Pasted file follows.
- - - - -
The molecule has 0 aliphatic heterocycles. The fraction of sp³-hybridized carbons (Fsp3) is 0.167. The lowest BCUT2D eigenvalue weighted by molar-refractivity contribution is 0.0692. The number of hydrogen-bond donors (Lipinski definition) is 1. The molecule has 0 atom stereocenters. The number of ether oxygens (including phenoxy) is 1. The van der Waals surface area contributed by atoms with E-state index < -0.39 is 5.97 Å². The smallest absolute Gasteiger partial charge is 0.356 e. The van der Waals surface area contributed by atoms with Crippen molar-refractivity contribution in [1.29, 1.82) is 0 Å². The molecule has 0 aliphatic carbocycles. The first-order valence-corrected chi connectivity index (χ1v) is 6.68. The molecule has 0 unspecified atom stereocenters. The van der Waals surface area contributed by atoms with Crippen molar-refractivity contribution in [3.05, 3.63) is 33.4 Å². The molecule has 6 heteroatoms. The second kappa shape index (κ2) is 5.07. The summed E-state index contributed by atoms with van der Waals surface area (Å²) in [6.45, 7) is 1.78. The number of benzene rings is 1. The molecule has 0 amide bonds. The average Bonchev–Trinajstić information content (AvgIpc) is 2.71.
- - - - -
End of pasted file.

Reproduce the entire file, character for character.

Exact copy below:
The molecule has 0 aliphatic heterocycles. The fraction of sp³-hybridized carbons (Fsp3) is 0.167. The lowest BCUT2D eigenvalue weighted by molar-refractivity contribution is 0.0692. The number of hydrogen-bond donors (Lipinski definition) is 1. The molecule has 0 atom stereocenters. The number of ether oxygens (including phenoxy) is 1. The van der Waals surface area contributed by atoms with E-state index < -0.39 is 5.97 Å². The smallest absolute Gasteiger partial charge is 0.356 e. The van der Waals surface area contributed by atoms with Crippen molar-refractivity contribution in [1.29, 1.82) is 0 Å². The molecule has 0 aliphatic carbocycles. The first-order valence-corrected chi connectivity index (χ1v) is 6.68. The molecule has 0 unspecified atom stereocenters. The van der Waals surface area contributed by atoms with Crippen molar-refractivity contribution in [3.05, 3.63) is 33.4 Å². The molecule has 6 heteroatoms. The second kappa shape index (κ2) is 5.07. The summed E-state index contributed by atoms with van der Waals surface area (Å²) in [6.45, 7) is 1.78. The number of benzene rings is 1. The molecule has 0 amide bonds. The average Bonchev–Trinajstić information content (AvgIpc) is 2.71.